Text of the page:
Although much of the industry’s focus is on North America at the moment, recent developments in South America mean the southern continent of the Americas is turning just as many heads.
With an enormous population of more than 600 million and a strong sporting culture, Latin America is an enticing prospect for sports betting operators looking to enter new markets.
Interest in the region has increased significantly since Brazil’s government began the process of developing regulations for sports betting last year. The recent introduction of online gambling legislation in the province of Buenos Aires in Argentina is also being viewed as encouraging by many.
“Latin America is a huge market with great potential,” says .
But this part of the world is not without its challenges. While countries such as Brazil and Argentina are well known for their love of football and there’s a strong tradition of gambling among their populations, the lack of regulation has held back many online operators.
Difficulty accessing financial services and appropriate payment methods has proven another challenge, particularly as many countries in the region have low levels of financial inclusion.
The Colombian blueprint
However, the development of the online market in Colombia is proving the region has real potential. Since regulating the market in 2016, the country has attracted 17 licensees and its regulatory system is being viewed by many as a blueprint for other Latin American countries.
Altenar has been active in the Colombian market since day one, having launched a fully managed sports betting solution for the country’s first licensed sportsbook, Wplay. The operator remains the market leader in Colombia, with about 50% of the market.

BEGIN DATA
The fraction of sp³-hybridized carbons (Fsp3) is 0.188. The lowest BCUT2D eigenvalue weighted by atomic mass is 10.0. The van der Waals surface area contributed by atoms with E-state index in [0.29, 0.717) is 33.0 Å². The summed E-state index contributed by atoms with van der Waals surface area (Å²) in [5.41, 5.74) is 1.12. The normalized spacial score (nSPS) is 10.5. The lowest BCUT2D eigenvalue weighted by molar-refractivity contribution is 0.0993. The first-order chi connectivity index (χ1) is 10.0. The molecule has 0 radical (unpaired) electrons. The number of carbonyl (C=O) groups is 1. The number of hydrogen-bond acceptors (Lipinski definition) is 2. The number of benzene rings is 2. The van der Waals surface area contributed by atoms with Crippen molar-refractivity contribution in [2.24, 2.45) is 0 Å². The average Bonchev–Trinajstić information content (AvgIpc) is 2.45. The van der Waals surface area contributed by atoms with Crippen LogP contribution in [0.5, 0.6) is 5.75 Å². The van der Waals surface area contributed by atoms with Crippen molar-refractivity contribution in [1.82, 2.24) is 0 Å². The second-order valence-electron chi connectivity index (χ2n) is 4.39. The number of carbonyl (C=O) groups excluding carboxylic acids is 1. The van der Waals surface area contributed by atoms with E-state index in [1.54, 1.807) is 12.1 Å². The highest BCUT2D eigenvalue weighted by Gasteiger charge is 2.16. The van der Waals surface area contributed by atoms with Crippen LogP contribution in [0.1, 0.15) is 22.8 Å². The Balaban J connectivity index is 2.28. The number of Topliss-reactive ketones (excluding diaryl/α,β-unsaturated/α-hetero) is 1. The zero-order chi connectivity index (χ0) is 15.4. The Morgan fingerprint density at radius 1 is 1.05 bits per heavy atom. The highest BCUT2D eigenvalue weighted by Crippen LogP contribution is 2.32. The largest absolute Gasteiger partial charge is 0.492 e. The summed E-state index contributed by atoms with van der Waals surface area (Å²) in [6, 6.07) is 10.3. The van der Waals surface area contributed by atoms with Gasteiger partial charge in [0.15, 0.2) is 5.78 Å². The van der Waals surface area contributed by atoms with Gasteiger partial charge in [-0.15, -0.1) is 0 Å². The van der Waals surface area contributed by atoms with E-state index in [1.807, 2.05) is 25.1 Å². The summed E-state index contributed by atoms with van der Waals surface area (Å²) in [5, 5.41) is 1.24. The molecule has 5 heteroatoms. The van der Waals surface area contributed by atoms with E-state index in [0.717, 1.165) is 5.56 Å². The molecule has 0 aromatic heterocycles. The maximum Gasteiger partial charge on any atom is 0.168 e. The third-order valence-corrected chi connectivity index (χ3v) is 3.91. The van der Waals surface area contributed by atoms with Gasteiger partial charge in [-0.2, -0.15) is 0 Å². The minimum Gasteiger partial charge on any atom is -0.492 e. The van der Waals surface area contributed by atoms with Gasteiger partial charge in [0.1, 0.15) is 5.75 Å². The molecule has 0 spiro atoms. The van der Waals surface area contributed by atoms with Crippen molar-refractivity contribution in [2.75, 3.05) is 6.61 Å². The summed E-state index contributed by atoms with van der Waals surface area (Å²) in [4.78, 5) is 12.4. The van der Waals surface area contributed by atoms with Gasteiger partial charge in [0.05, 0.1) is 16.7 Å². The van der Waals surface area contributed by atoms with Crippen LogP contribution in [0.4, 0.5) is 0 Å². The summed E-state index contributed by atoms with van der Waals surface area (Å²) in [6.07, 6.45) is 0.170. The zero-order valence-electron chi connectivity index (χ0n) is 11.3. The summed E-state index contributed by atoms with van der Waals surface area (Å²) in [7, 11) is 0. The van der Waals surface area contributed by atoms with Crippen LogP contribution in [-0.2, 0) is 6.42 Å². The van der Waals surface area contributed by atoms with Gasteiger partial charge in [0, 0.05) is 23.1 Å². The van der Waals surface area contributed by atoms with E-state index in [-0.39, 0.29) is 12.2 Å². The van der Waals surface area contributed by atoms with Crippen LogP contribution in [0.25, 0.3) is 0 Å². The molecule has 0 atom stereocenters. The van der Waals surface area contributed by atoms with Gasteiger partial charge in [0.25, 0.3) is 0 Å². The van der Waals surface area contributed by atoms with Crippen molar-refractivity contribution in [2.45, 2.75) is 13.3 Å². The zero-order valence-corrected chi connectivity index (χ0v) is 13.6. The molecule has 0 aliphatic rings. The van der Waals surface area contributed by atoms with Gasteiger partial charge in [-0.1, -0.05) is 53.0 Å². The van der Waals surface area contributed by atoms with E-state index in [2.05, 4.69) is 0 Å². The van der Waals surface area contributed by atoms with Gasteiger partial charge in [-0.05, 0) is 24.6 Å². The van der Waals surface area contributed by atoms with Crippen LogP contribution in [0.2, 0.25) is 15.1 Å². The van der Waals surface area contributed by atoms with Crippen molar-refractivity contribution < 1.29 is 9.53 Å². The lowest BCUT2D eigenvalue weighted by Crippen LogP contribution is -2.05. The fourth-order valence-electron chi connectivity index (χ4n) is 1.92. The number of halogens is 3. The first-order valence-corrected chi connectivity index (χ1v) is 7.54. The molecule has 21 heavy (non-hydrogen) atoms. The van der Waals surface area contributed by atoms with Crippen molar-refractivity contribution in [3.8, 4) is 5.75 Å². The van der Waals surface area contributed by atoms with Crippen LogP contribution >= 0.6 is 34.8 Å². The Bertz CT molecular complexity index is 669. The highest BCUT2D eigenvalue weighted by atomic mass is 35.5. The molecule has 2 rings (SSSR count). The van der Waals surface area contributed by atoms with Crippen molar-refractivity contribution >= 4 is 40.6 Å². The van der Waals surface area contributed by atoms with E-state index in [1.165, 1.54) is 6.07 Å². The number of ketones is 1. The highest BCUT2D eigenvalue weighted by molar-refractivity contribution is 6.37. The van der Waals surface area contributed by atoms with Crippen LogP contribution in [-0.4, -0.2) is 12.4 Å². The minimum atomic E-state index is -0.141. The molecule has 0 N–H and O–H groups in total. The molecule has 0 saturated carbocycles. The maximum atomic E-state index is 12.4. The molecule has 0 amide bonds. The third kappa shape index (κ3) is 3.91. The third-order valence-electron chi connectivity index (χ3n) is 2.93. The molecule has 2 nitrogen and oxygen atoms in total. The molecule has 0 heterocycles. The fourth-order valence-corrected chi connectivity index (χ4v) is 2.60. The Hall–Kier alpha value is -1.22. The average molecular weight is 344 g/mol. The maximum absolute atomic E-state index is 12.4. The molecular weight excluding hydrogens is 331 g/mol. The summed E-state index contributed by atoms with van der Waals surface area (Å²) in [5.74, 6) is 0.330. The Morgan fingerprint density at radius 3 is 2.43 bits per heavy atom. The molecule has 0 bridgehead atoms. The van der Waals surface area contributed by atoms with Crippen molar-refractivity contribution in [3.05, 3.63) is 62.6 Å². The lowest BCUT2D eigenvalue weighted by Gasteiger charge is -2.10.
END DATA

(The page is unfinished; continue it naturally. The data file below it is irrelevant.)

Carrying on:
Stranomitis says Wplay’s success is largely due to the focus on localisation. “While other providers tried to introduce European methods into Colombia, Altenar listened to local voices and designed a sportsbook for Wplay.”
He says operators must not only differentiate their offerings in Latin America from the products they provide in other regions, but they must also pay attention to differences within the region itself.
While Altenar is also active in Mexico via its partnership with Playdoit, Stranomitis says developing products suitable for the two markets wasn’t simply a matter of looking at what worked in one and transferring it to the other.
“Despite some people’s belief, Colombia is a completely different market from Mexico and this is the big lesson Altenar has learned when it comes to Latin America.
“This is something successful operators in any Latin American country must bear in mind as they try to enter others.”
But while the differences between countries pose challenges, they are certainly not insurmountable, says Stranomitis. Indeed, Altenar is already preparing to expand its footprint further across the region.
“At the moment we are evaluating Peru and Argentina, as possibly those are the countries where operators may soon be able to secure an appropriate licence. Then obviously there is the ‘big bet’ of Brazil, which is a hugely promising country although we are still waiting for the government to deliver the new law.
“Last but not least, we are keeping an eye on the Caribbean islands, as we think there could be value there that not many can see at the moment.”